Consistent with decreased deposition of atmospheric pollutants from 1998-2012 in northern Minnesota, mercury in lake water and mercury in small yellow perch decreased in two of the four sampled lakes5. Other watershed factors may have prevented similar decreases in the other two study lakes. The decrease in deposition means smaller amounts of atmospheric mercury are entering our waterways and contaminating fish and wildlife. Continued reductions in mercury emissions may eventually result in unimpaired aquatic systems and would have a positive effect on the health of fish and wildlife as well as on people who consume fish.

Management Implications

  • In order to maintain Voyageurs National Park resources in an unimpaired condition for future generations in keeping with the mission of the National Park Service, it will be necessary to reduce mercury contamination of aquatic ecosystems since monitoring data has shown that Voyageurs lakes are impaired for mercury contamination (U.S. Environmental Protection Agency designation)
  • Monitoring data showed a 32% decrease in atmospheric wet deposition of mercury in northern Minnesota from 1998 –2012 after U.S. mercury emissions were reduced5, providing evidence that decreased emissions may decrease contamination of aquatic systems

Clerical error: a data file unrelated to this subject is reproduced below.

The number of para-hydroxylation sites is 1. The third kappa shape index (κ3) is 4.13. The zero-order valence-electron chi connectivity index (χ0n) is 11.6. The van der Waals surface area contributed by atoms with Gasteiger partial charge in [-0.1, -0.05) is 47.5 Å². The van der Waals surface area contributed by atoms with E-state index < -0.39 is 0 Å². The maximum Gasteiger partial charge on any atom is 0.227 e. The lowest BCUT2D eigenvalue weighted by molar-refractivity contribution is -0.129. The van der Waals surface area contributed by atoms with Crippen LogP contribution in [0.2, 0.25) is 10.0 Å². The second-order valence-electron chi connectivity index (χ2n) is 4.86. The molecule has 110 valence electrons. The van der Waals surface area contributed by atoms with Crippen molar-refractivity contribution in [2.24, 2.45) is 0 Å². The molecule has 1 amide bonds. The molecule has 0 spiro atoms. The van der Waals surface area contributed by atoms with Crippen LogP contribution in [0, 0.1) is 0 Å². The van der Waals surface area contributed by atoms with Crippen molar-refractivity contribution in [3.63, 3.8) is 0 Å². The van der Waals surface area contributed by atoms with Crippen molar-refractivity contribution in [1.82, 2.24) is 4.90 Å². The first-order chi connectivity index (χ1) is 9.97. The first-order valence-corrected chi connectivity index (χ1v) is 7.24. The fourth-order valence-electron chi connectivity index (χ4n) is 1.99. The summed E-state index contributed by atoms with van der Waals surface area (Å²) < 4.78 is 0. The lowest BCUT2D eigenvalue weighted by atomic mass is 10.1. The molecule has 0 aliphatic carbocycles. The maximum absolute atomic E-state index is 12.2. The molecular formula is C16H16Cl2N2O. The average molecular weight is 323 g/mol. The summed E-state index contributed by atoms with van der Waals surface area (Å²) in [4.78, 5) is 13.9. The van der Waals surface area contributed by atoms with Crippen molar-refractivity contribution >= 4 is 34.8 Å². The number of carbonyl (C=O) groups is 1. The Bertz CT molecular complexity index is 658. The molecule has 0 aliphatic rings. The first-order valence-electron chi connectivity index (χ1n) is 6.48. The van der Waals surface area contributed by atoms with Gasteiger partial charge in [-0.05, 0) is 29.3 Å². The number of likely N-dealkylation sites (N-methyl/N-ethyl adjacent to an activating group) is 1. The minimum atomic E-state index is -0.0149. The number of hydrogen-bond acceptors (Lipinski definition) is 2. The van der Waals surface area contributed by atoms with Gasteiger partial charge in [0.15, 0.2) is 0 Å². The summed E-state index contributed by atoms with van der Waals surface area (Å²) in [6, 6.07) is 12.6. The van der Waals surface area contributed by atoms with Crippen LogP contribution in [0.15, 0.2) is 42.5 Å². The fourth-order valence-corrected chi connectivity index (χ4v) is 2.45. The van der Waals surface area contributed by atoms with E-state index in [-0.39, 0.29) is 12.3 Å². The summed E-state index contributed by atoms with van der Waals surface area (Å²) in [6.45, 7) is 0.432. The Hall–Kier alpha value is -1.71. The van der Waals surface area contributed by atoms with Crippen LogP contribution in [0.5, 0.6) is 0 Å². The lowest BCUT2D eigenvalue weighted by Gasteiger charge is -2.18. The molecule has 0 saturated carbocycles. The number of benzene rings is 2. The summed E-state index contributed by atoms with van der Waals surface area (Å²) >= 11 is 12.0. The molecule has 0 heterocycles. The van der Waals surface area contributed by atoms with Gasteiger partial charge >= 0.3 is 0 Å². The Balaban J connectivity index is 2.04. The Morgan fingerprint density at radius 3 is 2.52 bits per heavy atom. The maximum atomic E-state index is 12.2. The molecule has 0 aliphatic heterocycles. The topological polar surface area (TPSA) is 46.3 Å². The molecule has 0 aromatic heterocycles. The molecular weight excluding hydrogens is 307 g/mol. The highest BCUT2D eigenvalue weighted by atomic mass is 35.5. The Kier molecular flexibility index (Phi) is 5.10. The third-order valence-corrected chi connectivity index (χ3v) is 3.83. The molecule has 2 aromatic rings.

• Since all Voyageurs National Park lakes remain under fish consumption advisories, further decreases in mercury emissions may reduce human health risks associated with eating fish from these lakes and may also improve fish and wildlife health



1Wiener, J.G., Knights, B.C., Sandheinrich, M.B., Jeremiason, J.D., Brigham, M.E., Engstrom, D.R., Woodruff, L.G., Cannon, W.F., and Balogh, S.J. 2006.Mercury in Soils, Lakes, and Fish in Voyageurs National Park (Minnesota): Importance of Atmospheric Deposition and Ecosystem Factors. Environmental Science and Technology. 40: 6261-6268.

2Driscoll, C.T., D. Evers, K.F. Lambert, N. Kamman, T. Holsen, Y-J. Han, C. Chen, W. Goodale, T. Butler, T. Clair, and R. Munson. Mercury Matters: Linking Mercury Science with Public Policy in the Northeastern United States. Hubbard Brook Research Foundation. 2007. Science Links Publication. Vol. 1, no. 3.

3Sandheinrich, M.B., and Wiener, J.G. 2011. Methylmercury in freshwater fish: Recent advances in assessing toxicity of environmentally relevant exposures, in Beyer, W.N., and Meador, J.P.,eds.,Environmental Contaminants in Biota: Interpreting Tissue Concentrations, 2nd edition, Boca Raton, Florida, U.S.A., Taylor and Francis Publishers.

4Engstrom, D.R., Balogh, S.J., Swain, E.B. 2007. History of mercury inputs to Minnesota lakes: Influences of watershed disturbance and localized atmospheric deposition. Limnology and Oceanography. 52:2467-2483.

5Brigham, M.E., Sandheinrich, M.B., Gay, D.A., Maki, R.P., Krabbenhoft, D.P., Wiener J.G. 2014. Lacustrine Response to Decreasing Wet Mercury Deposition Rates - Results from a Case Study in Northern Minnesota. Environmental Science &Technology. 48:6115-6123.

Last updated: August 23, 2016